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Friday, September 11, 2015

Can an Online Test Really Determine Your Personality?


With the deluge of quizzes on sites like Buzzfeed (though how your favorite pizza topping corresponds to your celebrity soulmate, I'll never know), I've been thinking about personality quizzes that are more--ahem--scientifically based. There are personality tests stemming from a wide range of psychological thought. The popular Myers-Briggs test, for example, is actually extrapolated from the theories of psychologist Carl Jung. Curious about the test's accuracy, I took a 12-minute quiz on 16personalities.com. And the outcome? I was impressed; the information it gave me about my personality was often startlingly accurate. What surprised me most was how the questions seemed so insignificant, yet actually communicate a great deal about the test taker's worldview.



Another fun method is The Enneagram, which categorizes people into one of nine personality types, but also includes "wings" into some of the other 8 types. One characteristic of The Enneagram philosophy is that everyone is born with one dominant personality type. In other words, people can never change the personality type they were born with. 


Curious about your Myers-Briggs results? Take a great (free!) test here. 

Want to learn more about personality types, the Meyers-Briggs test, and the Enneagram? Check out some great reads at the Mountain View Public Library. 




Post by Allie C., Homework Assistant


Thursday, September 10, 2015

Life-Changing Tip for Speed Reading




Do you ever let your eyes trail off while reading a text? Do you find it difficult to maintain a focused reading mindset? I, for one, have personally struggled with both habits throughout my career as an English student. Last week, however, a friend shared a simple idea that has (only in last couple of days, admittedly) revolutionized the way I tackle chunks of my newly assigned required reading book, Wuthering Heights.


First, find the audio book on Youtube. Quite often, school-assigned books are in the Public Domain, so audio books will be free and easy to find (and if not, you might be able to borrow the audiobook from the library - just ask a librarian!). Then--here comes the great part--click the settings icon on the Youtube video and change the speed from 'Normal' to either '1.5' or even '2.0'. Now, just listen to the accelerated version while you read along. Coupling both reading as well as listening will reinforce your understanding of the action while also keeping you focused. The increased speed makes using audio books WAY more time efficient. And if the pace feels fast at first, don't worry! You'll acclimate to it quickly.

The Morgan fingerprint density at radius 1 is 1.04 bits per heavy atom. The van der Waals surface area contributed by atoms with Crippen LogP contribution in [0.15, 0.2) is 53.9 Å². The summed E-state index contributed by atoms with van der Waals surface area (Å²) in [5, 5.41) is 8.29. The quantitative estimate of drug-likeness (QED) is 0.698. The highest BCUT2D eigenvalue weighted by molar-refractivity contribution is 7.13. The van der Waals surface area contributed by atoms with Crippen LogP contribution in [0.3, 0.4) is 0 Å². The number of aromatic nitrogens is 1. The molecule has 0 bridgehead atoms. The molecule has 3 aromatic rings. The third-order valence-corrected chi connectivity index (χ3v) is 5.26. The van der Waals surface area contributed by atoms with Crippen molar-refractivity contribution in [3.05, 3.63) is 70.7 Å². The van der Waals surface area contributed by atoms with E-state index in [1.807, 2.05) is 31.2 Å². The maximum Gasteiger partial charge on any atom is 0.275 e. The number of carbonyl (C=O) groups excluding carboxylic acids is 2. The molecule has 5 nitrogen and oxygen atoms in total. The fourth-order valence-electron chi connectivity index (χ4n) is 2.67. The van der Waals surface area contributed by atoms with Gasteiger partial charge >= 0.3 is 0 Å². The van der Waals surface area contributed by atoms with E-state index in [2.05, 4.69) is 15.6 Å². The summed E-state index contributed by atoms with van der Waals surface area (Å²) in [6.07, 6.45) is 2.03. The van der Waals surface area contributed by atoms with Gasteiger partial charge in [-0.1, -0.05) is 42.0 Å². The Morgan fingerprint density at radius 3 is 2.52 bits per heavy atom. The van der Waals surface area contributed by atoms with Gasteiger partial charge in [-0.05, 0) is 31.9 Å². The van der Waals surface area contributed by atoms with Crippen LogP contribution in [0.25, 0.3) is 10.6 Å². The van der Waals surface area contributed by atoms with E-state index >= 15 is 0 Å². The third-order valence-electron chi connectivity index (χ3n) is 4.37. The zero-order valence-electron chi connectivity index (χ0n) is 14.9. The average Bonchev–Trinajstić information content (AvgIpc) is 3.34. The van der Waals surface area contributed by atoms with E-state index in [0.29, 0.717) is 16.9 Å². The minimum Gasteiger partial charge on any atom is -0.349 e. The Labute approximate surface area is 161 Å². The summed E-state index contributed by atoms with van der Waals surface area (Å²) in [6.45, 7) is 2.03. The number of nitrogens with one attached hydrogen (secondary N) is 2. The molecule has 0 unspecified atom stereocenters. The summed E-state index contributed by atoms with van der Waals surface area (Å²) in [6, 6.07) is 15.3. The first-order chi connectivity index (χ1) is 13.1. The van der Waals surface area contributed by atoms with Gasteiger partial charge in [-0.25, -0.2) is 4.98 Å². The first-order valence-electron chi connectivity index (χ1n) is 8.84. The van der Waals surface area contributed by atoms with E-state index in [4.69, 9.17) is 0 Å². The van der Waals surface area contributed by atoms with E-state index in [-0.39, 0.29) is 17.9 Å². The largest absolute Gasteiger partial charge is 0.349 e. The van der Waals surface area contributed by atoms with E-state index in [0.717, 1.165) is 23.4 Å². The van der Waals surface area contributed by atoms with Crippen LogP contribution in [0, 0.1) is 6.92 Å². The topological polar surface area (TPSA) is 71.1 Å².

So there it is. Silly, I know. But man, has it helped me. Changing the speed may also be useful if you want to zip through a review video on science or math.

Post by Allie C., Homework Assistant.

Wednesday, September 9, 2015

YA Authors are Amazing!!!!!

I'm a huge fan of YA authors - after all, they write some amazing books!

Now I'm even more impressed with how wonderful they are as people.

Patrick Ness, author of The Knife of Never Letting Go, A Monster Calls (which I'm currently reading) and More Than This, which I've heard is fantastic, wanted to do something to help with the refugee crisis in Europe.

So he tweeted that he would donate £10,000 to the Save the Children fund if the public did the same.

That first goal was met within two hours.

Then John Green pledged to match funds, followed by JoJo Moyce, Rainbow Rowell, Derek Landy, Philip Pullman, and the list goes on.

The current total for this fundraising effort stands at £520,000.

I am so impressed by the efforts of this community, and proud to be a YA librarian.

For more info, click here to read the article from The Telegraph.